The title of chapter seven is Before the Revolution and it is essentially all about the sixties. Because I was born in the late-seventies, I was hearing most of this for the first time. I found it intriguing that Myers thinks that The Sixties aren’t just a decade but more like an era ala The Reformation or The Enlightenment, and which lasted from 1952 to 1973. I had never thought about it that way, that I was born right after Something Happened.
As I’m working through this book, I’m still struggling with this idea of High Culture. I have trouble connecting with it, really understanding why it is important, and keep wondering where Folk Culture is in all of this.
At one point, Myers delineates Roger Shattucks’ four traits which characterized The Sixties:
…the cult of childhood, which attacked education and society at large for introducing concern about self-control; the delight in humor, especially in the absurd; the confusion between reality and fantasy; and a preference for ambiguity over clarity.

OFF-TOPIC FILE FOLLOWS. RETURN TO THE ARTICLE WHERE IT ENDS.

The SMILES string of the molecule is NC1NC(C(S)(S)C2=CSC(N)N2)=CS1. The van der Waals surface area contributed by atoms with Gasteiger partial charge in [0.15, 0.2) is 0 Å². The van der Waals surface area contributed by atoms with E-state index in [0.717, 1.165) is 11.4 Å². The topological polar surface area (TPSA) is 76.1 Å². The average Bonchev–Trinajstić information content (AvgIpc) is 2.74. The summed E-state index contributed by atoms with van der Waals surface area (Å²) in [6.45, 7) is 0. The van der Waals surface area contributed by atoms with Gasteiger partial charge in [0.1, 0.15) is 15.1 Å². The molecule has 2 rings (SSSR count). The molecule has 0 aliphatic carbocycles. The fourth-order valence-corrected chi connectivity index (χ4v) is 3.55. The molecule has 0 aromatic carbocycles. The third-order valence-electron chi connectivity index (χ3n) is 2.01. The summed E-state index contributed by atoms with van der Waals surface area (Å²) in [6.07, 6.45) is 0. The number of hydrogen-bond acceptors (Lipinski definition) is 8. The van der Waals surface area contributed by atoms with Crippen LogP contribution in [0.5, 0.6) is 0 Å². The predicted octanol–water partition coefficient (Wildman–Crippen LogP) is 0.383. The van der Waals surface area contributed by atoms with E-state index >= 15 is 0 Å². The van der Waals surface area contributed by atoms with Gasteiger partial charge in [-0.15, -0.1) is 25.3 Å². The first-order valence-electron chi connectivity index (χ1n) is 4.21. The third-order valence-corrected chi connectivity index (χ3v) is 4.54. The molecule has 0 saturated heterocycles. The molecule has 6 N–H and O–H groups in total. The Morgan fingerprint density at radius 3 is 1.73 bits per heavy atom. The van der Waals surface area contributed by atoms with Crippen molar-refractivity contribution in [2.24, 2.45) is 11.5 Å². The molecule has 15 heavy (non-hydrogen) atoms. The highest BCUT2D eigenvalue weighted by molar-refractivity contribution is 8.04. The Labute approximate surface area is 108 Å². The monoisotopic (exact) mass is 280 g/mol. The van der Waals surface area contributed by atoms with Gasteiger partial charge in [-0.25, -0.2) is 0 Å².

I am beginning to have a greater understanding of our politicians, since it is the children of The Sixties who are now in control. I never understood why it was acceptable for Obama to give long speeches which were devoid of real content and what was said could mean one of any a number of things, but now I understand that this generation lives with confusion and has a fondness for ambiguity.
In fact, I would go so far as to say that there is a segment of children of The Sixties who think that ambiguity it a sign of intelligence, hence this Obama-is-intelligent mentality which baffles me, since I have always believed that the most intelligent people are the ones who can grasp a really complicated or high-level subject and then understand it well enough to communicate to those who are farther down the intellectual ladder. The fact that someone speaks in such a way that no one understands them is, in my opinion, emphatically not a sign of intelligence.
But all that I have said here has little to nothing to do with Myers’ book, nor this chapter, about which I don’t have a lot to say.
A quote that stuck out to me:
The gap between those who worship different gods is not so wide as that between those who worship and those who do not.
That was C.S. Lewis, by the way.
Here’s hoping someone else in the book club has something better to say.
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